Semi-Permanent, a world-recognised design conference bringing together a smorgasbord of disciplines, returns to Melbourne next weekend for its 10th year.

The two-day event, held at the Melbourne Convention and Exhibition Centre, offers experts in everything from fine art to film effects and brand management to product design.

International highlights include Penny Martin, editor-in-chief of London-based glamorous biannual fashion magazine The Gentlewoman, and Gert Jonkers, editor of Fantastic Man, plus legendary filmmaker and photographer Mike Piscitelli. 

Local talent includes Carlton North-based tattoo artist Bugsy, photorealist painter JKB Fletcher and designer Beci Orpin. 

Semi-Permanent co-founder Murray Bell says the organising committee constantly keeps its eyes and ears open for global trends and talent when bringing together the list of speakers, joining the dots between disciplines.

“Nowadays it’s not uncommon for a graphic designer to also have skills in photography or animation,” he says. “We choose our speakers with that in mind, so when you come to the event you can see the closeness between all these fields.”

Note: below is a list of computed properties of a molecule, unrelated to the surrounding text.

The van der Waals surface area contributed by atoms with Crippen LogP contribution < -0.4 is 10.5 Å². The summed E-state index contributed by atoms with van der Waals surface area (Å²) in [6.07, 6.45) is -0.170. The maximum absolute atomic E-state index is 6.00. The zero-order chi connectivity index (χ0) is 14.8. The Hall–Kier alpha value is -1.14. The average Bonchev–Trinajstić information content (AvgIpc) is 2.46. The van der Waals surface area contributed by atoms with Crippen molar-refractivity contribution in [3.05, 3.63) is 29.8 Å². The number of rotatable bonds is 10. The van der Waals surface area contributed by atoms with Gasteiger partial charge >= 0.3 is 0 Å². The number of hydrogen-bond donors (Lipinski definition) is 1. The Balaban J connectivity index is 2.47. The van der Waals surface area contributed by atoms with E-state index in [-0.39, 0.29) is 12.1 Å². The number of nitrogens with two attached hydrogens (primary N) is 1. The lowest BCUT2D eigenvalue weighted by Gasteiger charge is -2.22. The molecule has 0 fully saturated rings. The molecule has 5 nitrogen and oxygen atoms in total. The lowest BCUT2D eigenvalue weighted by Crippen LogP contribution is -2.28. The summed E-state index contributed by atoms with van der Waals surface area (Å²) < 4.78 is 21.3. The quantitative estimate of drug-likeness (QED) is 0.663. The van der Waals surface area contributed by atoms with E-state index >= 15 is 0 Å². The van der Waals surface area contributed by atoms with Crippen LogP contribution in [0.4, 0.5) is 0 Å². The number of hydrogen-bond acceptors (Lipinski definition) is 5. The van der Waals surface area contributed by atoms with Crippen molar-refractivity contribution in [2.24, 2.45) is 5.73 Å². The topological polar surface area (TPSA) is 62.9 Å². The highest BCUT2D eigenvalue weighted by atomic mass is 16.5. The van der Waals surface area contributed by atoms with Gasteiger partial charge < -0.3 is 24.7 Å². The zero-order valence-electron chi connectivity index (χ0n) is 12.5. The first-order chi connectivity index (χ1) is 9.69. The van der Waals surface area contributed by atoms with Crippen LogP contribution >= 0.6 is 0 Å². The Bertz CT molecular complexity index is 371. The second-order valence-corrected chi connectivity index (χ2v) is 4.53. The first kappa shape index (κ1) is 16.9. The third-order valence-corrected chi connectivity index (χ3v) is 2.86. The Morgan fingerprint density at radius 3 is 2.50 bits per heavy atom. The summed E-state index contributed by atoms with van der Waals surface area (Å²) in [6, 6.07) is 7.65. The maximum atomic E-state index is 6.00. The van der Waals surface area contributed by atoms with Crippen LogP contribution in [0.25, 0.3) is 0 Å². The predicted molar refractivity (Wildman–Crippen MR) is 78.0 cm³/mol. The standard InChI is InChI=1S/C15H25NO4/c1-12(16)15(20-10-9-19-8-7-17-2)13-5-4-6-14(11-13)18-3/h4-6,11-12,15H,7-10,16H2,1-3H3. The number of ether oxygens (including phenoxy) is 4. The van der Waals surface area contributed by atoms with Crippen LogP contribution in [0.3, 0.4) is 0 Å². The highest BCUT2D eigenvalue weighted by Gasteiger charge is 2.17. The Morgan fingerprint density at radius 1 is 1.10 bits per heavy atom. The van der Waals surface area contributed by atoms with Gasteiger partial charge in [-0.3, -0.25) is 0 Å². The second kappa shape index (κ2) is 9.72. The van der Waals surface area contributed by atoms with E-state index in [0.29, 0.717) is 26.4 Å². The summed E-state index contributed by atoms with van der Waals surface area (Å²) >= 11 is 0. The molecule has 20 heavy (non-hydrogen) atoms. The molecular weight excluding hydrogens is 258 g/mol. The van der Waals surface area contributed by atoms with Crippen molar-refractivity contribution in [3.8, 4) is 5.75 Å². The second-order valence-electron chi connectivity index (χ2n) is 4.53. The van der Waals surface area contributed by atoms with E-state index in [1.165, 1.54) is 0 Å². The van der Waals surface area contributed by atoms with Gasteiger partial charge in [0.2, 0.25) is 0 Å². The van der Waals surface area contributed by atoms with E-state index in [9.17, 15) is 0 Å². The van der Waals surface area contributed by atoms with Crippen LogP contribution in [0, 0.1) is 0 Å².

Bell is excited to bring Martin and Jonkers together, with his fiancee an avid reader of The Gentlewoman, and him devouring Fantastic Man. “Just the way they are put together, the simplicity and attention to detail, the photography and the design, I think is amazing,” he says.

He also rates LA-based creative company Ignition, which creates buzz campaigns for major movies such as the striking The Dark Knight Rises billboards and Prometheus’ prologue trailers on the technology and design website TED. 

“They swoop in behind the announcement of these ginormous films and come up with fun, interesting strategies beyond the obvious,” Bell says. “It gives you a bit of a clue as to what the film’s about and a vested interest in seeing it. I find that quite fascinating.”

Orpin, a Brunswick West-based textile design RMIT graduate, will give a run-down on her design career, encompassing fashion design, homewares, stationery and even art direction for a kids’ DVD, as well as the launch of her first craft book, Find and Keep, to be released in November. 

“You should be involved in as many things a possible,” she advises. “The more you’re involved in, the more opportunities will open.”

Orpin says Semi-Permanent offers fantastic inspiration for budding designers. “You can see a whole lot of expertise in a short space of time, especially if you’re interested in a creative career but you’re not sure what you want to do. Even if you do, it can offer different ways of thinking.” ■

Semi-Permanent is at MCEC, September 14–15. Details: visit